The Cars of 1960 Explain Why Your Grandparents Drive Differently

- in Cars

The 1960 Ford Falcon is dog slow today. But it was perfect in 1960. Let Mr. Regular explain…

This is a 1960 Ford Falcon with the original 144ci (2.4L) straight six engine. For the younger crowd, this engine configuration sounds pretty good. What follows is a conversation I recently had about the1960 Ford Falcon that I just purchased:

Youth: Oh, a 2.4L straight six. That must have a short stroke, right?
Mr. Regular: Yea, small pistons, they move up and down easy!
Y: Double overhead cam?
Mr. R: No.
Y: Single overhead cam?
Mr. R: No. The only thing that is overhead is the valves.
Y: That sucks. Well, it’s still a short stroke. It still can rev high, right?
Mr. R: Define high.
Y: 6,800 rpm? 
Mr. R
: No
Y: Does it at least have a five-speed manual?
Mr. R: No
Y: Ugh…4 speed auto?
Mr. R: No. 
Y: three speed auto?
Mr. R: No.
Y: What the %&@$?
Mr. R: Ford-O-Matic two-speed automatic with no overdrive.
Y: How did people live with these things back in the day?

Let’s examine the world of 1960. It explains why cars like this are perfect for your grandparents, but not necessarily for you.

The world of 1960 had the appearance of a thundering Jet-Age, with sexy celebrities flying in sexy Douglas DC-8’s, powered by four Pratt & Whitney J57 turbojets thrusting out 16,200 sexily pounding sexy pound feet, to sexy Mediterranean locations to have sexy encounters on sexy balconies for kissing and kissing only, but there was nothing Jet-Age about 1960s American cars.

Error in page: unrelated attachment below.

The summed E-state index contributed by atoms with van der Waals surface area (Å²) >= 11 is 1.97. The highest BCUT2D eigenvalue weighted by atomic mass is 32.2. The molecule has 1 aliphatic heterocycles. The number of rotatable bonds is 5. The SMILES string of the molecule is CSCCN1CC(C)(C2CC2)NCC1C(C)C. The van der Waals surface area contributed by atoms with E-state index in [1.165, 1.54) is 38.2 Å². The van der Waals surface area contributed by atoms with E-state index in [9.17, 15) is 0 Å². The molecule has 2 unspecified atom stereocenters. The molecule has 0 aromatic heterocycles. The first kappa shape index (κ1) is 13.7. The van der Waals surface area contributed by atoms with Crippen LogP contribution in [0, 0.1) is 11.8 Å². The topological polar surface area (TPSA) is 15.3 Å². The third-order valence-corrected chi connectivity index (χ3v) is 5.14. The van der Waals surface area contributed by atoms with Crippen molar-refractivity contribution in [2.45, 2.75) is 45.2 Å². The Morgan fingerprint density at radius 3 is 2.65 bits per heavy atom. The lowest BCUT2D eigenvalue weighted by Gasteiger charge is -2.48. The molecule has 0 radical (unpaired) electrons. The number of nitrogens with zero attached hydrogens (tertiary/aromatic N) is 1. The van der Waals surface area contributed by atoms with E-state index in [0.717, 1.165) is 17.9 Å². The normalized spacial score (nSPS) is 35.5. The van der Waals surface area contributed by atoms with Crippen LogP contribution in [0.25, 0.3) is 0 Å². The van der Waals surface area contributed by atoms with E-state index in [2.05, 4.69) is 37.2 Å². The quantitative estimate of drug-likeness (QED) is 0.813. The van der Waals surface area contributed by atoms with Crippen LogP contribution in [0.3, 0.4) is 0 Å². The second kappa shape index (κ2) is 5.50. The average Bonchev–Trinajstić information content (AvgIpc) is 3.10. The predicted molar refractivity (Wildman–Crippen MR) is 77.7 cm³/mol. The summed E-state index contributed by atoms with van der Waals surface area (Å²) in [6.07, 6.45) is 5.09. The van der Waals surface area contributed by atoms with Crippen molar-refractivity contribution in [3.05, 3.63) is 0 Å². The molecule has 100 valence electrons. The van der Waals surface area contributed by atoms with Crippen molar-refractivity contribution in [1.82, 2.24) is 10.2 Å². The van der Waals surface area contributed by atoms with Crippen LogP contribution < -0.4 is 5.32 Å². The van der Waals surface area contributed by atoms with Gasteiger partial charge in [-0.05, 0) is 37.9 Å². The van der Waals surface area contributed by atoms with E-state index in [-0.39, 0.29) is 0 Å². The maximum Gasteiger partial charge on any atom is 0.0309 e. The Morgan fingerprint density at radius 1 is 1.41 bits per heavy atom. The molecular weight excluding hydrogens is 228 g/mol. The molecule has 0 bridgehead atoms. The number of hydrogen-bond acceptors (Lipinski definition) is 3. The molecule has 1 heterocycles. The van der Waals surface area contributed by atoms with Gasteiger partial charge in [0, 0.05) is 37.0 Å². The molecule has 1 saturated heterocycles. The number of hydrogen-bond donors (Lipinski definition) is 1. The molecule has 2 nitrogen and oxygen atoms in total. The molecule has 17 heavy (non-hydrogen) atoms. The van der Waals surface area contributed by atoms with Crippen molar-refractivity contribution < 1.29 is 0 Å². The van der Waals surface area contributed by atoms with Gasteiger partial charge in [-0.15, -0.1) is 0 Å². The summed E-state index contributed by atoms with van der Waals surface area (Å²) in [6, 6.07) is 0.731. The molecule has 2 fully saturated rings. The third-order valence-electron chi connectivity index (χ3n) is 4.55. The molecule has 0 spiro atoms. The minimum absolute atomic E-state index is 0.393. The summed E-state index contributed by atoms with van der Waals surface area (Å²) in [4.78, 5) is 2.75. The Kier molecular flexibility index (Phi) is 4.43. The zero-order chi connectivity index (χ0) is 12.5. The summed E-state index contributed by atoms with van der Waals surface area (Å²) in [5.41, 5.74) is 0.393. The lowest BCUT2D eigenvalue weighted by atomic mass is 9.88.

A 1960 Ford Falcon is so slow, it makes a 50cc Honda Metropolitan scooter feel like a CBR1000 sportbike. It’s so slow, 0-60 takes longer than loading a Homestar Runner cartoon on dialup. A Falcon moves slower than a clock in church. It moves slower than campaign finance reform. A Falcon runs slower than Half Life on your parents 300mhz 1995 Packard Bell desktop.

Yes, the Falcon is slow, but it is slow by today’s standards, not by 1960 standards. Most cars in 1960 were slow for a number of reasons:

First, the Interstate Highway System was still under construction.
Yes, the US Interstate Highway began in 1956, but it took most of the 1960s to complete. Hell, the final ribbon of I-5 wasn’t laid down until October 12, 1979.

What does that mean? That means most drivers traveled between cities on smaller state roads or on the old US Numbered Highways with moderate speed limits. These roads didn’t bypass cities, they stabbed straight through them, which means there were many traffic lights and stop signs. Cars were not expected to maintain sustained highway speeds hour after hour. The 1960 Falcon never came with an overdrive gear in automatic or manual. You were expected to amble up to 50 mph and stay right there.

Secondly, there were fewer cars on the road.
In 1960 the USA had 61.6 million registered automobiles. Compare that to 128.3 million cars by 1995, and 253.6 million cars by 2012. That means there was no need to have cars with snappy high compression engines for zipping into and jousting with traffic because daily traffic congestion just wasn’t a thing outside of major cities. For middle-Americans, everyone ambled up to 50 mph and stayed there.

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